In their article, Breed et al compare a sample of persons aging with TBI, persons with Alzheimer's disease, and a cohort of similar aged adults with no disability. They offer highly detailed analyses of how aging with TBI affects many areas of cognition. Dr Breed and her associates highlight areas where individuals aging with TBI have relative strengths and weaknesses when acquiring new information. To the discerning practitioner, this article provides clues as to which types of cognitive interventions may be more likely to bear fruit with these individuals. This piece can effectively supplement the vast amount of data on cognitive interventions offered by the Cognitive Rehabilitation Task Force of the Brain Injury Interdisciplinary Special Interest Group of American Congress of Rehabilitation.
Also in this issue, Ashman and colleagues examine the potential effect of the APOE ε4 genetic marker on cognitive decline in an aging of the population with brain injury. In addition, the authors look at the role of both aging and TBI in cognitive decline, an inquiry that is of great interest but rare in the literature. On another interesting note, although Ashman and her colleagues found obvious differences in cognitive abilities between the TBI group and the “no disability” group, they found no difference between the 2 groups in the rate of decline, at least, during a 2- to 5-year follow-up interval. Studies of possible decline beyond the 5-year period have yet to be done. Finally, as in the article of Breed et al, Ashman and colleagues offer therapists some practical guidance regarding promising avenues of intervention for this population, particularly in domains involving visual memory.
Yap and Chua contribute an international perspective to this issue. The authors analyze a large cohort of older individuals (55 years and older) with TBI who were admitted to a rehabilitation hospital in Singapore over a 4-year period. In addition to the previously mentioned results regarding the efficacy of continued rehabilitation for many older people with brain injury, the authors provide revealing descriptive information. It is interesting how the demographics both differ from and are similar to western populations. It is also certain that, if possible, the graying of brain injury in China is an even more urgent economic, medical, rehabilitation, and ethical challenge than in America, because the population of older people is growing at a more accelerated rate than in the West, this within a culture that places such a high premium on taking care of one's elders.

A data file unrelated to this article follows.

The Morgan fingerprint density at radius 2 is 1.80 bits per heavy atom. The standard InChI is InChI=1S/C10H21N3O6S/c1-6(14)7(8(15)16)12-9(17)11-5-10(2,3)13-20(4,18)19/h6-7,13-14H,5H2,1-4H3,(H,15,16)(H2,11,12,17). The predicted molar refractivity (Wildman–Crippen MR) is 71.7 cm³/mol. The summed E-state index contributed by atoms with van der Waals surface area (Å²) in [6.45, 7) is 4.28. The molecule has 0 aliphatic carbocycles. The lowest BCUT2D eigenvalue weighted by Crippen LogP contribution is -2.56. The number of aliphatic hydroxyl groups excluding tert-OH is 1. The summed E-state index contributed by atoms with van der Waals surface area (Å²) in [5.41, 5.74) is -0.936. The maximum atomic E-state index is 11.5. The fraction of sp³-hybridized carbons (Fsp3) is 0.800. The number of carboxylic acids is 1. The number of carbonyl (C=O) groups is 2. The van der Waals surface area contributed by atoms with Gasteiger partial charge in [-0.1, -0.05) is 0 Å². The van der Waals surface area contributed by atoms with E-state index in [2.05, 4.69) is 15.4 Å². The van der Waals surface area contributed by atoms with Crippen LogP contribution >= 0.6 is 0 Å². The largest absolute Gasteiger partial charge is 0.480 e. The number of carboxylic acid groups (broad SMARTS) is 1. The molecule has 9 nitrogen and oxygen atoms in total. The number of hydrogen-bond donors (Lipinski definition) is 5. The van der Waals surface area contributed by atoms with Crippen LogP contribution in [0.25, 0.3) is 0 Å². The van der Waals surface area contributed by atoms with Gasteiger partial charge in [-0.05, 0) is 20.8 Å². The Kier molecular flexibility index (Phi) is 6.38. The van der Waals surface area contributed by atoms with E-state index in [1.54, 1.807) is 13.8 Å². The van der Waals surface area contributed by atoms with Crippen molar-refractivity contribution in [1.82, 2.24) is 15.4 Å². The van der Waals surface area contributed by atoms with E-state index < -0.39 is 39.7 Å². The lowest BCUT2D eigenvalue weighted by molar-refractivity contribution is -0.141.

I would like to make one final personal point. This topical issue began under the mentorship of both Drs Nathaniel Mayer and Mitchell Rosenthal and continued under skilled leadership of Dr John Corrigan, subsequent to the untimely passing of Mitch Rosenthal. It is so sad that we had to conclude the project without the skill, wit, brilliance, grace, and gentle good humor of the late Dr Rosenthal.
Thomas Felicetti, PhD
Executive Director, Beechwood Rehabilitation Services, Division of Woods Services, Langhorne, Pennsylvania
1. Breed S, Sacks A, Ashman TA, Gordon WA, Dahlman K, Spielman L. Cognitive functioning among individuals with traumatic brain injury, Alzheimer's disease, and no cognitive impairments. J Head Trauma Rehabil.
2. Ashman TA, Cantor JB, Gordon WA, et al. A comparison of cognitive functioning in older adults with and without traumatic brain injury. J Head Trauma Rehabil.
3. Yap SGM, Chua KSG. Rehabilitation outcomes in elderly patients with traumatic brain injury in Singapore. J Head Trauma Rehabil.
4. Sarmiento K, Langlois JA, Mitchko J. “Help seniors live better, longer: prevent brain injury.” An overview of CDC's education initiative to prevent fall-related TBI among older adults. J Head Trauma Rehabil.